The Boss Baby: Family Business, 2021.
Directed by Tom McGrath.
Featuring the voice talents of Alec Baldwin, James Marsden, Jeff Goldblum, Eva Longoria, Lisa Kudrow, Jimmy Kimmel, Amy Sedaris, Ariana Greenblatt, and James McGrath.
The Templeton brothers have become adults and drifted away from each other, but a new boss baby with a cutting-edge approach is about to bring them together again – and inspire a new family business.
Before diving into The Boss Baby: Family Business, it must be mentioned that the screening platform for watching the movie (there were no theatrical screenings here in Chicago) had some issues, mainly a never-ending stream of lag that was running at maybe 15 frames per second. Fortunately, these are not necessarily complex movies and, if anything, the visuals still came away as one of the only high spots here (there are Christmas pageants, imaginative song and dance visions on top of musical notes, a bright color palette that pops, and impressive detail when it comes to both character models and terrain such as snow).
The Boss Baby: Family Business will successfully perform its duty of entertaining children, but it leaves something to be desired narratively, routinely flirting with embracing more thoughtful and occasionally heavier themes (like a Pixar movie) only to fall back on too much ridiculousness like, say, an overblown city car chase that boasts a couple of explosions and a massive snowball causing further destruction. For as often as an intriguing dynamic or scene arises, there’s one that’s either random or unfunny. To be fair, the entire simplistic premise of some babies behaving and talking like fully grown workaholic adults at a corporation called BabyCorp is inherently silly and ripe for lowbrow humor, with both of these movies thankfully manage to avoid.
This time around, the story follows Tim Templeton (only as an adult with the voice of James Marsden replacing Topher Grace) started the sentence his seven-year-old daughter Tabitha (voiced by Ariana Greenblatt) drifting away. Her total focus has shifted towards school work partly so she can one day be successful like her wealthy hedge fund uncle Ted (the titular boss baby in the first movie, still voiced by Alec Baldwin), and also because shady things are going on at the new school run by one Dr. Armstrong (Jeff Goldblum, surprisingly not leaving much of an effect here).
Tabitha’s younger infant sister Tina (Amy Sedaris, who doesn’t strike as any better, worse, or even different from Alec Baldwin’s interpretation other than gender and a more relaxed head)) also happens to be a boss baby and aware that scheming is afoot. As such, she sparks together a plan to not only investigate the facility but to bring Ted back around (he rarely actually visits his brother or nieces, showering them with gifts for birthdays and holidays making up for his absence) to reconnect with the family. Since they can’t get along as adults, I suppose it’s only fitting that Tina has a potion to revert both of them to their childhood selves (their character models from the first movie) so they can argue amongst themselves like babies while trying to save the day.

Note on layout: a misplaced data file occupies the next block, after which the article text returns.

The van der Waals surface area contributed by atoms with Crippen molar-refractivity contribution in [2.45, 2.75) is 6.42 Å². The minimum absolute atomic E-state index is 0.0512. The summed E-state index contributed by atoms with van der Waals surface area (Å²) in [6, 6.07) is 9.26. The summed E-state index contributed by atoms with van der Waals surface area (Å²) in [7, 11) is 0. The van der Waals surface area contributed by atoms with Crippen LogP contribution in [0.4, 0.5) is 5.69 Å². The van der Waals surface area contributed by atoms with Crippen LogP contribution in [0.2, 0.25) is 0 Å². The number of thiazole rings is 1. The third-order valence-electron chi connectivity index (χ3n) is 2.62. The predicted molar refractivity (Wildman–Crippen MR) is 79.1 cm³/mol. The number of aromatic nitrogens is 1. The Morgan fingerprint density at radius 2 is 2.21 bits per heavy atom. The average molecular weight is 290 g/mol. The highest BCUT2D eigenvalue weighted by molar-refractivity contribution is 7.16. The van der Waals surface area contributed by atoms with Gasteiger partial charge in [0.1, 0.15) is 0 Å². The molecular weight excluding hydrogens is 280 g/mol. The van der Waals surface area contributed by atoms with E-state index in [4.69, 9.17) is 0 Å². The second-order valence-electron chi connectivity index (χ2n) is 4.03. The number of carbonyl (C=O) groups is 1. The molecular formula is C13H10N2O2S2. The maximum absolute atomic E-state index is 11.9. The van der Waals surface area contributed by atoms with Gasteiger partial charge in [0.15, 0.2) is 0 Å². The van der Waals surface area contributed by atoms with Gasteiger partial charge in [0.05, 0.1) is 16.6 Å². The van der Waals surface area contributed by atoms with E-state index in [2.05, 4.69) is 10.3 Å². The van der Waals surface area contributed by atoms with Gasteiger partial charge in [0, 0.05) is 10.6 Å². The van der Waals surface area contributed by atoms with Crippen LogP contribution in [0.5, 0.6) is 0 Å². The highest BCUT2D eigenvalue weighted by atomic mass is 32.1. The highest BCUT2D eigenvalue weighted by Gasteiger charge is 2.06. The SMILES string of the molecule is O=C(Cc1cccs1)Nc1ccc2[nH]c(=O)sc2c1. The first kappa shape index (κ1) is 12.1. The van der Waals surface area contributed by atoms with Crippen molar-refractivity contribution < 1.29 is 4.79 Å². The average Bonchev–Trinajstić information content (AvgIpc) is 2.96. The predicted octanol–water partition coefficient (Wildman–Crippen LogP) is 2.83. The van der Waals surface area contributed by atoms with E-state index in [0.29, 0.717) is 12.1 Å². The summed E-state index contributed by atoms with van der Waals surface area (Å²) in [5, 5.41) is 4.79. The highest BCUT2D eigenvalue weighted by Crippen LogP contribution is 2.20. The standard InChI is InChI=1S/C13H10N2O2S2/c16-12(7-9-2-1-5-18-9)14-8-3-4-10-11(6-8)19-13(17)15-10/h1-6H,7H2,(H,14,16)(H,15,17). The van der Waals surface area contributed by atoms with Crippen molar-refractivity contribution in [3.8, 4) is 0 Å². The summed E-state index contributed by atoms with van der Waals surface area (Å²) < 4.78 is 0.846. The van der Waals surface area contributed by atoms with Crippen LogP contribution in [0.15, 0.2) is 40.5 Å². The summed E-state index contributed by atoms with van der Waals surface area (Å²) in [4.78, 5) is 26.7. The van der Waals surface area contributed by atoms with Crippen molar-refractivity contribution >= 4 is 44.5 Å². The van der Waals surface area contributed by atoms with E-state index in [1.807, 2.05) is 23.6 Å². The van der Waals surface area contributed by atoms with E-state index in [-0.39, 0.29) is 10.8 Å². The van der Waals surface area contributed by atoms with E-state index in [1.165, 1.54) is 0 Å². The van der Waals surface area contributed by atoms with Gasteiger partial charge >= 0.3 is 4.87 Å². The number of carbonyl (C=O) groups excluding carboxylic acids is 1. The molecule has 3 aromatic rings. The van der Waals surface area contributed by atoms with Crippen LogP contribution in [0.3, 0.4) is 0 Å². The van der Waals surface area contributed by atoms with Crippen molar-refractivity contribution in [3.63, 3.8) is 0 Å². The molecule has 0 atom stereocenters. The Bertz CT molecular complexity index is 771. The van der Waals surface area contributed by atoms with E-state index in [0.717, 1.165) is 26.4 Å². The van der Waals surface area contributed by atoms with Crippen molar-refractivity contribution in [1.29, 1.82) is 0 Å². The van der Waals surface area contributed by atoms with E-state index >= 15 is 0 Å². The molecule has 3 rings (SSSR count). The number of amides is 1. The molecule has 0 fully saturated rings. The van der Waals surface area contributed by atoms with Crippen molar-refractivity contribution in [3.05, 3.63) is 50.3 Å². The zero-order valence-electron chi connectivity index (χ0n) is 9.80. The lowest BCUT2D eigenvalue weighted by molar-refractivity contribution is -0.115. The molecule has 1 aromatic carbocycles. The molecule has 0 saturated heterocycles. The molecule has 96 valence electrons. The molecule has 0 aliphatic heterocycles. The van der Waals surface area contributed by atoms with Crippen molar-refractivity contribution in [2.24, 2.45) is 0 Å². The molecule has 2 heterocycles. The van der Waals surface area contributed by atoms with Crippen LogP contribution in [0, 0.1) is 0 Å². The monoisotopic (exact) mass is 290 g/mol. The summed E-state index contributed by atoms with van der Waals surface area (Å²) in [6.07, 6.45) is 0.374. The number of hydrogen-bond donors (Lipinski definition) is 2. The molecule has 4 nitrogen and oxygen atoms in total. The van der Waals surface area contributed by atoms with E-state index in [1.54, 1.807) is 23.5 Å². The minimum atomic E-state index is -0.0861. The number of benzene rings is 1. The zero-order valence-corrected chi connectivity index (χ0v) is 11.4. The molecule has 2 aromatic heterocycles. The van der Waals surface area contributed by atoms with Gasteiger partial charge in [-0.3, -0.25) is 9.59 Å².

Again, I won’t take away that The Boss Baby: Family Business has a few decent ideas going for it, as the siblings are forced to work together and relearn what made them once so important to each other. The issue is more that if you push Ted’s entire character to the side and focus on the amusing dynamic of Tim undercover and inside the same classes as daughter Tabitha, witnessing everything from her prodigal intelligence to the bullying she endures and her desires to one day make her father proud, there’s a much more emotionally conscious movie. There are also a couple of beautiful songs that are easily the best thing here. Some of those exchanges range from hilariously awkward to charming and compelling, which is more than I can say for irreverent nonsense like baby ninjas. Nevertheless, the film disappointingly chooses to prioritize the elements that are essentially a rehash of the first movie.
All around, the last 30 minutes or so (it’s also worth mentioning that this movie almost runs two hours, which is unquestionably too long for this story) are slightly winning as it drives home family bonds (there’s also some cameos from Jimmy Kimmel and Lisa Kudrow, now the grandparents). Dr. Armstrong’s evil plan is also reasonably dark (with one throwaway character acknowledging so) in that it addresses the way older generations are contributing to the downfall of the planet. Of course, the tone doesn’t stay that way for long, but it’s another noteworthy moment that shows returning director Tom McGrath and writer Michael McCullers (once again adapting picture books from Marla Frazee) has more on the mind than distracting children. It may not get there entirely, but there are far more pointless things parents can show their children. The Boss Baby: Family Business tries, which counts given the state of American animation.
Flickering Myth Rating – Film: ★ ★ / Movie: ★ ★ ★
Robert Kojder is a member of the Chicago Film Critics Association and the Critics Choice Association. He is also the Flickering Myth Reviews Editor. Check here for new reviews, follow my Twitter or Letterboxd, or email me at MetalGearSolid719@gmail.com